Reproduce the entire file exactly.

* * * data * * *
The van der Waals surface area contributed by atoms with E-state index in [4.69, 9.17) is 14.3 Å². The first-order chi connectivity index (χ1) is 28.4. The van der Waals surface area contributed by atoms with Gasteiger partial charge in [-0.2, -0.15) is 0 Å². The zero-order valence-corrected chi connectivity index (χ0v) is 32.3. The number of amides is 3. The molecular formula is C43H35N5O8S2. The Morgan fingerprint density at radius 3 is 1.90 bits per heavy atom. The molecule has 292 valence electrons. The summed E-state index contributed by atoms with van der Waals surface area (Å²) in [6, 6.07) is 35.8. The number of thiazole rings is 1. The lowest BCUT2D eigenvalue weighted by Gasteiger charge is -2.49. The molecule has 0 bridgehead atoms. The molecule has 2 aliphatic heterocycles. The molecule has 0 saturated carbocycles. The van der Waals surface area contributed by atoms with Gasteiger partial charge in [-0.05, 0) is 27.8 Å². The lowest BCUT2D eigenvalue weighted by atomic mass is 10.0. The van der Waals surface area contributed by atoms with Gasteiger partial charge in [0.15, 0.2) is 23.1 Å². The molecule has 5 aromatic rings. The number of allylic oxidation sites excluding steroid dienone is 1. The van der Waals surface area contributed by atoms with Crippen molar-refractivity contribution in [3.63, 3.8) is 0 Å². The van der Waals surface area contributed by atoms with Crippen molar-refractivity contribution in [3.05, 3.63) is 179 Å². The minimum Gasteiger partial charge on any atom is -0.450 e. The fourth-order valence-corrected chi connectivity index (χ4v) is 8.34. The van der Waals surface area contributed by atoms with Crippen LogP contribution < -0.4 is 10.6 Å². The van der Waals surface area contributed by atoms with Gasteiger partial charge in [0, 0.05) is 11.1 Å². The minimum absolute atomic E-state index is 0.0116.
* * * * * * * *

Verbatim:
The van der Waals surface area contributed by atoms with E-state index in [4.69, 9.17) is 14.3 Å². The first-order chi connectivity index (χ1) is 28.4. The van der Waals surface area contributed by atoms with Gasteiger partial charge in [-0.2, -0.15) is 0 Å². The zero-order valence-corrected chi connectivity index (χ0v) is 32.3. The number of amides is 3. The molecular formula is C43H35N5O8S2. The Morgan fingerprint density at radius 3 is 1.90 bits per heavy atom. The molecule has 292 valence electrons. The summed E-state index contributed by atoms with van der Waals surface area (Å²) in [6, 6.07) is 35.8. The number of thiazole rings is 1. The lowest BCUT2D eigenvalue weighted by Gasteiger charge is -2.49. The molecule has 0 bridgehead atoms. The molecule has 2 aliphatic heterocycles. The molecule has 0 saturated carbocycles. The van der Waals surface area contributed by atoms with Gasteiger partial charge in [-0.05, 0) is 27.8 Å². The lowest BCUT2D eigenvalue weighted by atomic mass is 10.0. The van der Waals surface area contributed by atoms with Gasteiger partial charge in [0.15, 0.2) is 23.1 Å². The molecule has 5 aromatic rings. The number of allylic oxidation sites excluding steroid dienone is 1. The van der Waals surface area contributed by atoms with Crippen molar-refractivity contribution in [3.63, 3.8) is 0 Å². The van der Waals surface area contributed by atoms with Crippen molar-refractivity contribution in [3.05, 3.63) is 179 Å². The minimum Gasteiger partial charge on any atom is -0.450 e. The fourth-order valence-corrected chi connectivity index (χ4v) is 8.34. The van der Waals surface area contributed by atoms with Crippen LogP contribution < -0.4 is 10.6 Å². The van der Waals surface area contributed by atoms with Gasteiger partial charge in [0, 0.05) is 11.1 Å². The minimum absolute atomic E-state index is 0.0116.